“We’ve got a lot of virus circulating now. And it’s on its way up,” said Santa Clara County Health Officer Dr. Sara Cody at a press briefing earlier this week.
While case numbers are going up across the state, one region’s transmission levels are much higher than the rest: The Bay Area. The CDC’s color-coded “County Tracker” tool indicates that, while the rest of the state is at the green or “Low” level of transmission, Santa Clara, Santa Cruz, Marin, San Mateo and San Francisco Counties have all moved into the yellow, or “Medium” level of community spread. See map below.
By contrast, the state’s largest metropolis is still in the green, according to the CDC. Local health officials report that cases are rising in Los Angeles, from 2,484 last Wednesday to 2,997 today, a jump of 20% in the past week, but not nearly so fast as they are in the Bay Area. The 7-day average number of daily new cases reported in L.A. increased to 2,532 today.
While data for San Francisco County cases in incomplete for the past few days, the 7-day average of new cases, last updated a week ago on the county Covid dashboard, was already about even with the high point of last summer’s Delta wave at 283 last week vs. 311 on August 2.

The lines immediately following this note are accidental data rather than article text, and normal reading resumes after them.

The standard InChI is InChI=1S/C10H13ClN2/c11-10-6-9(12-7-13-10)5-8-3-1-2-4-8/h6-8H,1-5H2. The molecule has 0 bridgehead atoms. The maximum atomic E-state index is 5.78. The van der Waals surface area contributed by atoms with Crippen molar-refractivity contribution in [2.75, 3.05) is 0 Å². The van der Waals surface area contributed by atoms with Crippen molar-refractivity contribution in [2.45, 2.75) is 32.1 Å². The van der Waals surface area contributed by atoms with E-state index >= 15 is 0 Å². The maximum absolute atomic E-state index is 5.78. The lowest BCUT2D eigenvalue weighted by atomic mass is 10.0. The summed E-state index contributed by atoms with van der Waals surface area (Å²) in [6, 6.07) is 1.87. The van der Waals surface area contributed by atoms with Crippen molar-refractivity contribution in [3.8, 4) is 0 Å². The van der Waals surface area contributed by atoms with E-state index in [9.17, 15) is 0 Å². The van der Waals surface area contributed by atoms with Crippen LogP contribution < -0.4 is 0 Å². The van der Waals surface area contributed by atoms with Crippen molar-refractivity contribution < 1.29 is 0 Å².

The major difference between the Bay Area and L.A. — in terms of downstream impact and impact on the county’s CDC raking — is hospitalizations. While hospitalizations of residents with Covid have only crept up about 1.5% in Los Angeles in the past week, that metric in San Francisco County over the past seven days have jumped 20%.
San Francisco now has an average of 40 new daily cases per 100,000 residents, according to the San Francisco Chronicle. That’s the second-highest rate in the state, behind only Santa Cruz County, which is at 43 per 100,000.
Test positivity rates show a similar divide. In L.A., the 7-day average test positivity rate of 2.5% is actually below that of the state-at-large, which comes in at 4.1%. Contrast that with the Bay Area counties: San Mateo at 6.4%, San Francisco at 9% and Marin at 9.1%.
Among the factors driving cases and hospitalizations is the rise of Omicron subvariant BA.2.12.1, thought to be 25% more transmissible than Omicron BA.2. The variant began on the East Coast and has slowly risen in the West. It accounts for fully 66% of cases in the three-state region of New York, New Jersey and Connecticut, where it is also driving a surge in hospitalizations.
In California, BA.2.12.1 — and sister lineage BA.2.12.2 — is still only responsible for 15% of new cases. Los Angeles County officials say that, for the week ending April 16, BA.2.12.1 accounts for just 8% of positive sequenced specimens. While numbers are not readily available for the Bay Area, it’s a good bet the prevalence of BA.2.12.1 is much, much higher.